Snow and ice created treacherous travel for much of the country Monday, as millions of Americans embarked on the journey back home from their holiday weekend or returned to work.
Gusty winds on Monday blew snow and created near-zero visibility across the northern Great Plains, where heavy snow fell at a rate of up to one inch per hour on Christmas Day. Officials issued no-travel warnings for much of North Dakota.
There were power outages, too. The South Dakota Rural Electric Association said more than 12,000 customers were without power Monday morning.
The storm will gradually weaken over the Plains before marching on to the Northeast, where freezing rain advisories were issued for central Pennsylvania, central New York, and much of New England. Morning ice in the Northeast turned to rain by Monday afternoon and was forecast to end early Tuesday.
A handful of flights — just under 300 — were canceled in the U.S. by Monday afternoon, while more than 2,100 were delayed. In many places, the bigger concern was traveling by car.
"Stay put," National Weather Service meteorologist Greg Gust, in Grand Forks, North Dakota, told the Associated Press. "Between the ice and snow, and winds howling like crazy, there will be nothing moving" until late afternoon Monday.
The winter storm was expected to rapidly wind down late Monday, with lake effect snow showers persisting below Lake Superior and Lake Michigan through Tuesday, the National Weather Service said.
A wintry mix of snow, sleet and freezing rain was forecast for Monday night across parts of northern New England, the NWS said.
The wild weather follows a fierce Christmas Day winter storm that caused blizzard conditions in eastern Montana and parts of North and South Dakota, and resulted in winter storm warnings issued in Minnesota, Wyoming and parts of Northern Nebraska.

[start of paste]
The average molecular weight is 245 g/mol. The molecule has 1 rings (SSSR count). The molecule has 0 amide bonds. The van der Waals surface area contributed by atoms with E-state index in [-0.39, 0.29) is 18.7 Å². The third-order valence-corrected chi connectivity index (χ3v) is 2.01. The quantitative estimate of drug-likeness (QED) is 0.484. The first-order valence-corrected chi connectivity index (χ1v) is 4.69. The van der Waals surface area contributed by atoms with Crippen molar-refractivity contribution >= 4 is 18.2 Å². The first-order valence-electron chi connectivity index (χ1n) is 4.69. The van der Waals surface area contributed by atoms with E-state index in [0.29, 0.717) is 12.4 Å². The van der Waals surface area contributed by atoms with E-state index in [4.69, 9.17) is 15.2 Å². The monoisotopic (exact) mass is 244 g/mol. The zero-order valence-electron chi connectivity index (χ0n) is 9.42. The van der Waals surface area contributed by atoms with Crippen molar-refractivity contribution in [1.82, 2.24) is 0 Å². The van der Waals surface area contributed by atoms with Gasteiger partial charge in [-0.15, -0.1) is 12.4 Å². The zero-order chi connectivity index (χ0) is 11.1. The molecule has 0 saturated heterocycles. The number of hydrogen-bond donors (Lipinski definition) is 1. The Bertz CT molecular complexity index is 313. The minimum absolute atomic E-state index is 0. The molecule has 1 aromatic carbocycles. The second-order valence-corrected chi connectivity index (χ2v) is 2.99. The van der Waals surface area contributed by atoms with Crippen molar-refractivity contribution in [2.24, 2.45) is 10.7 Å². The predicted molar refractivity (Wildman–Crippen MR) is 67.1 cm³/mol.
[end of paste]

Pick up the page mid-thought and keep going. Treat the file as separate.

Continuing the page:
The Dakotas were hit the hardest, and hundreds of miles of highways were closed Sunday evening. A snow emergency was declared in Bismarck, North Dakota, after more than a foot fell.
Elsewhere, travel was just as impacted: Utah got pounded with more than 2 feet of snow, and Flagstaff, Arizona, was reeling from a foot of snow.
The poor visibility and slippery roads left commuters desperate. At the North Rim of the Grand Canyon early Saturday, Arizona authorities rescued a woman who had gotten stuck in her car with her husband and son on Thursday, and decided to get out to find help by foot.
Karen Klein walked about 26 miles to get assistance for her husband and 10-year-old, the Coconino County Sheriff's Office said in a statement. She was found inside a building and taken to a hospital for cold exposure, while her husband and son, who had hiked to another area to find cell phone service, were also both treated for cold exposure and frostbite.
Not all of the country will be buried under snow Monday. Much of the eastern United States will experience temperatures 15 to 25 degrees above average Monday, with daily record highs possible from the Midwest to the South. Cleveland could tie or break its daily record of 64 degrees Monday; so could Nashville, where the daily record currently stands at 73 degrees.